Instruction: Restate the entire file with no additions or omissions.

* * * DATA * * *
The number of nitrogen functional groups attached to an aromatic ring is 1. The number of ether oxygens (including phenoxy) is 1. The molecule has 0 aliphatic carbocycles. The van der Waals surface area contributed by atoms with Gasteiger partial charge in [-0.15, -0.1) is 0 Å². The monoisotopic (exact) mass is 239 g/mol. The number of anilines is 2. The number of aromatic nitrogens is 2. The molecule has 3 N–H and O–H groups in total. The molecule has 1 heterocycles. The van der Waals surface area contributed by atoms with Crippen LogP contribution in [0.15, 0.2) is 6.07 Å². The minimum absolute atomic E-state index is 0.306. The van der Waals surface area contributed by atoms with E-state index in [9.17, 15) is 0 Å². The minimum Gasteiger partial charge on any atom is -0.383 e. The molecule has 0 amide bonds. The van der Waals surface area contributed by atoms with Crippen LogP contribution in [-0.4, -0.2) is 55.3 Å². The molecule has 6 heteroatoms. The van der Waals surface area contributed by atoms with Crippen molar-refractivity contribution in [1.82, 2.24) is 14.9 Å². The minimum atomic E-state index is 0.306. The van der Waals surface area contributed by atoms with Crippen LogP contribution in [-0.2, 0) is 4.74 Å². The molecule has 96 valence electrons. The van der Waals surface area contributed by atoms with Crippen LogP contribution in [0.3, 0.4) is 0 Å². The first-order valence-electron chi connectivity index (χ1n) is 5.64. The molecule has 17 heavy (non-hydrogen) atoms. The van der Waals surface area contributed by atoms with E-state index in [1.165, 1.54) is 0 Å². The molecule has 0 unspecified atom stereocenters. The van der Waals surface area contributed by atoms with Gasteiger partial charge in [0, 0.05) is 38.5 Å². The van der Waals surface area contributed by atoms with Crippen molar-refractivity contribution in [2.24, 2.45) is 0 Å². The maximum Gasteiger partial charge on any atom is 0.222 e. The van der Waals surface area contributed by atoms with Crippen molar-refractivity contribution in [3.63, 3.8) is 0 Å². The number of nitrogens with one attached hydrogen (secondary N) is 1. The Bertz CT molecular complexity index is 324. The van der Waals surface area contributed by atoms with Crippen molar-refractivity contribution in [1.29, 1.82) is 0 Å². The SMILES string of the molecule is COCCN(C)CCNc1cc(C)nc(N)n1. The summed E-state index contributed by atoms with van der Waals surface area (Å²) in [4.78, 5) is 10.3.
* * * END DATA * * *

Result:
The number of nitrogen functional groups attached to an aromatic ring is 1. The number of ether oxygens (including phenoxy) is 1. The molecule has 0 aliphatic carbocycles. The van der Waals surface area contributed by atoms with Gasteiger partial charge in [-0.15, -0.1) is 0 Å². The monoisotopic (exact) mass is 239 g/mol. The number of anilines is 2. The number of aromatic nitrogens is 2. The molecule has 3 N–H and O–H groups in total. The molecule has 1 heterocycles. The van der Waals surface area contributed by atoms with Crippen LogP contribution in [0.15, 0.2) is 6.07 Å². The minimum absolute atomic E-state index is 0.306. The van der Waals surface area contributed by atoms with E-state index in [9.17, 15) is 0 Å². The minimum Gasteiger partial charge on any atom is -0.383 e. The molecule has 0 amide bonds. The van der Waals surface area contributed by atoms with Crippen LogP contribution in [-0.4, -0.2) is 55.3 Å². The molecule has 6 heteroatoms. The van der Waals surface area contributed by atoms with Crippen molar-refractivity contribution in [1.82, 2.24) is 14.9 Å². The minimum atomic E-state index is 0.306. The van der Waals surface area contributed by atoms with Crippen LogP contribution in [-0.2, 0) is 4.74 Å². The molecule has 96 valence electrons. The van der Waals surface area contributed by atoms with Crippen LogP contribution in [0.3, 0.4) is 0 Å². The first-order valence-electron chi connectivity index (χ1n) is 5.64. The molecule has 17 heavy (non-hydrogen) atoms. The van der Waals surface area contributed by atoms with E-state index in [1.165, 1.54) is 0 Å². The molecule has 0 unspecified atom stereocenters. The van der Waals surface area contributed by atoms with Gasteiger partial charge in [0, 0.05) is 38.5 Å². The van der Waals surface area contributed by atoms with Crippen molar-refractivity contribution in [2.24, 2.45) is 0 Å². The maximum Gasteiger partial charge on any atom is 0.222 e. The van der Waals surface area contributed by atoms with Crippen molar-refractivity contribution in [3.63, 3.8) is 0 Å². The number of nitrogens with one attached hydrogen (secondary N) is 1. The Bertz CT molecular complexity index is 324. The van der Waals surface area contributed by atoms with Crippen molar-refractivity contribution in [1.29, 1.82) is 0 Å². The SMILES string of the molecule is COCCN(C)CCNc1cc(C)nc(N)n1. The summed E-state index contributed by atoms with van der Waals surface area (Å²) in [4.78, 5) is 10.3.